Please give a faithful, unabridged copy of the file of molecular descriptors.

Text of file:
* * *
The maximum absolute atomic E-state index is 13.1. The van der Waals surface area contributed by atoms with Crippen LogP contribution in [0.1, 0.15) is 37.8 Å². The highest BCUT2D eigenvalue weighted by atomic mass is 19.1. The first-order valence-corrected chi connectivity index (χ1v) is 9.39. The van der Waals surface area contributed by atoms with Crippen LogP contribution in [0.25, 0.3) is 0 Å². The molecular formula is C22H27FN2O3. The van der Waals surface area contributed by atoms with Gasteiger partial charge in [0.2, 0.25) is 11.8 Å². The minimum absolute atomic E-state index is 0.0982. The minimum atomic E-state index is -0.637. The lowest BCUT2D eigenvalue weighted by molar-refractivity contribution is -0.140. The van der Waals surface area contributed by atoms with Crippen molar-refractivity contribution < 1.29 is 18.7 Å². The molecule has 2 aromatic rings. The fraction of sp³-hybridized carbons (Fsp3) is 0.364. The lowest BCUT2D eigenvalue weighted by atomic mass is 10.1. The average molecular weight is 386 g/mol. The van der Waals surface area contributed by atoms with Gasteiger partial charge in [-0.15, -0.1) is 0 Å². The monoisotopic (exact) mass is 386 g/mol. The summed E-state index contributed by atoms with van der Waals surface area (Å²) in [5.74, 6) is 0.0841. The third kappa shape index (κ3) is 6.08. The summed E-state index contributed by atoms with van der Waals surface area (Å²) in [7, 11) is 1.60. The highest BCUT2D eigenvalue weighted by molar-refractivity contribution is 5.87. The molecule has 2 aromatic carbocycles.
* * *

The maximum absolute atomic E-state index is 13.1. The van der Waals surface area contributed by atoms with Crippen LogP contribution in [0.1, 0.15) is 37.8 Å². The highest BCUT2D eigenvalue weighted by atomic mass is 19.1. The first-order valence-corrected chi connectivity index (χ1v) is 9.39. The van der Waals surface area contributed by atoms with Crippen LogP contribution in [0.25, 0.3) is 0 Å². The molecular formula is C22H27FN2O3. The van der Waals surface area contributed by atoms with Gasteiger partial charge in [0.2, 0.25) is 11.8 Å². The minimum absolute atomic E-state index is 0.0982. The minimum atomic E-state index is -0.637. The lowest BCUT2D eigenvalue weighted by molar-refractivity contribution is -0.140. The van der Waals surface area contributed by atoms with Crippen molar-refractivity contribution < 1.29 is 18.7 Å². The molecule has 2 aromatic rings. The fraction of sp³-hybridized carbons (Fsp3) is 0.364. The lowest BCUT2D eigenvalue weighted by atomic mass is 10.1. The average molecular weight is 386 g/mol. The van der Waals surface area contributed by atoms with Gasteiger partial charge in [-0.15, -0.1) is 0 Å². The monoisotopic (exact) mass is 386 g/mol. The summed E-state index contributed by atoms with van der Waals surface area (Å²) in [5.74, 6) is 0.0841. The third kappa shape index (κ3) is 6.08. The summed E-state index contributed by atoms with van der Waals surface area (Å²) in [7, 11) is 1.60. The highest BCUT2D eigenvalue weighted by molar-refractivity contribution is 5.87. The molecule has 2 aromatic carbocycles.